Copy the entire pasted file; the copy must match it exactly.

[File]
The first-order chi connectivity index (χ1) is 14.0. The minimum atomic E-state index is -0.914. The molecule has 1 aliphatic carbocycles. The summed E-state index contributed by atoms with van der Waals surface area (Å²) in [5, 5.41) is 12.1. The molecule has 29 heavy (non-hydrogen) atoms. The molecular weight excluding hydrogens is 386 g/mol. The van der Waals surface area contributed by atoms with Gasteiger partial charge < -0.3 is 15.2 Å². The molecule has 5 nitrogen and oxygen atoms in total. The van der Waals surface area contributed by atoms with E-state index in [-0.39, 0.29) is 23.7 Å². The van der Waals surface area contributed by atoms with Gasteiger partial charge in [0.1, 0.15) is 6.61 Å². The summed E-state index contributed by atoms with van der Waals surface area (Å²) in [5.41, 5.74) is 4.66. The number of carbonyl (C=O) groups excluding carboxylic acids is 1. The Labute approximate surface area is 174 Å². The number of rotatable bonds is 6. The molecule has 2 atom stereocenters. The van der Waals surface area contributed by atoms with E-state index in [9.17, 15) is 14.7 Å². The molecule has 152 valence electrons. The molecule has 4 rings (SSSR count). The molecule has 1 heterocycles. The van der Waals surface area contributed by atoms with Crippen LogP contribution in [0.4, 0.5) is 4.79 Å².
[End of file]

The first-order chi connectivity index (χ1) is 14.0. The minimum atomic E-state index is -0.914. The molecule has 1 aliphatic carbocycles. The summed E-state index contributed by atoms with van der Waals surface area (Å²) in [5, 5.41) is 12.1. The molecule has 29 heavy (non-hydrogen) atoms. The molecular weight excluding hydrogens is 386 g/mol. The van der Waals surface area contributed by atoms with Gasteiger partial charge < -0.3 is 15.2 Å². The molecule has 5 nitrogen and oxygen atoms in total. The van der Waals surface area contributed by atoms with E-state index in [-0.39, 0.29) is 23.7 Å². The van der Waals surface area contributed by atoms with Gasteiger partial charge in [0.1, 0.15) is 6.61 Å². The summed E-state index contributed by atoms with van der Waals surface area (Å²) in [5.41, 5.74) is 4.66. The number of carbonyl (C=O) groups excluding carboxylic acids is 1. The Labute approximate surface area is 174 Å². The number of rotatable bonds is 6. The molecule has 2 atom stereocenters. The van der Waals surface area contributed by atoms with E-state index in [9.17, 15) is 14.7 Å². The molecule has 152 valence electrons. The molecule has 4 rings (SSSR count). The molecule has 1 heterocycles. The van der Waals surface area contributed by atoms with Crippen LogP contribution in [0.4, 0.5) is 4.79 Å².